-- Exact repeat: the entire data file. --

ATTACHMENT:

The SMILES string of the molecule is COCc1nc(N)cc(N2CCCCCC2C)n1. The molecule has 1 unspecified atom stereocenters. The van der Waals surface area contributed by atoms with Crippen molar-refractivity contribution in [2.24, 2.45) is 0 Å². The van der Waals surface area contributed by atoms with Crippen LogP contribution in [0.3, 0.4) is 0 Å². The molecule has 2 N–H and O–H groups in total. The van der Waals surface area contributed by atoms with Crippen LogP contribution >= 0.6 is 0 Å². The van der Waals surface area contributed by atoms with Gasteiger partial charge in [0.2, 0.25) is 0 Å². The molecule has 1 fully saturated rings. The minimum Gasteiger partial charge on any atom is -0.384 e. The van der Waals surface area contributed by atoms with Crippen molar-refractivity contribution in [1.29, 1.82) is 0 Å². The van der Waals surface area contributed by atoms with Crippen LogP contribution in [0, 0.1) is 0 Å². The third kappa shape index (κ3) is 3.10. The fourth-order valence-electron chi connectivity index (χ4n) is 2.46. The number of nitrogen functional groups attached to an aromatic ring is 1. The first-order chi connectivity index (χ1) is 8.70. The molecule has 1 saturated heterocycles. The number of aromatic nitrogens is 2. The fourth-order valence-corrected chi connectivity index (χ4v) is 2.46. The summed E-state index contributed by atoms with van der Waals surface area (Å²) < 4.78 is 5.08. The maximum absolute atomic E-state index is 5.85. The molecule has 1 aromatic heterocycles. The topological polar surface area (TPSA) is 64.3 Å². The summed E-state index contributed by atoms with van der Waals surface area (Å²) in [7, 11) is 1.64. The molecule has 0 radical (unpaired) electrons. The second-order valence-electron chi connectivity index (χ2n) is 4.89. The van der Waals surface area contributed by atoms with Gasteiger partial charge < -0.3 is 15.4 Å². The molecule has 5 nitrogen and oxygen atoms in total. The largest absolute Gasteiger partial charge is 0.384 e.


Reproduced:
The SMILES string of the molecule is COCc1nc(N)cc(N2CCCCCC2C)n1. The molecule has 1 unspecified atom stereocenters. The van der Waals surface area contributed by atoms with Crippen molar-refractivity contribution in [2.24, 2.45) is 0 Å². The van der Waals surface area contributed by atoms with Crippen LogP contribution in [0.3, 0.4) is 0 Å². The molecule has 2 N–H and O–H groups in total. The van der Waals surface area contributed by atoms with Crippen LogP contribution >= 0.6 is 0 Å². The van der Waals surface area contributed by atoms with Gasteiger partial charge in [0.2, 0.25) is 0 Å². The molecule has 1 fully saturated rings. The minimum Gasteiger partial charge on any atom is -0.384 e. The van der Waals surface area contributed by atoms with Crippen molar-refractivity contribution in [1.29, 1.82) is 0 Å². The van der Waals surface area contributed by atoms with Crippen LogP contribution in [0, 0.1) is 0 Å². The third kappa shape index (κ3) is 3.10. The fourth-order valence-electron chi connectivity index (χ4n) is 2.46. The number of nitrogen functional groups attached to an aromatic ring is 1. The first-order chi connectivity index (χ1) is 8.70. The molecule has 1 saturated heterocycles. The number of aromatic nitrogens is 2. The fourth-order valence-corrected chi connectivity index (χ4v) is 2.46. The summed E-state index contributed by atoms with van der Waals surface area (Å²) < 4.78 is 5.08. The maximum absolute atomic E-state index is 5.85. The molecule has 1 aromatic heterocycles. The topological polar surface area (TPSA) is 64.3 Å². The summed E-state index contributed by atoms with van der Waals surface area (Å²) in [7, 11) is 1.64. The molecule has 0 radical (unpaired) electrons. The second-order valence-electron chi connectivity index (χ2n) is 4.89. The van der Waals surface area contributed by atoms with Gasteiger partial charge < -0.3 is 15.4 Å². The molecule has 5 nitrogen and oxygen atoms in total. The largest absolute Gasteiger partial charge is 0.384 e.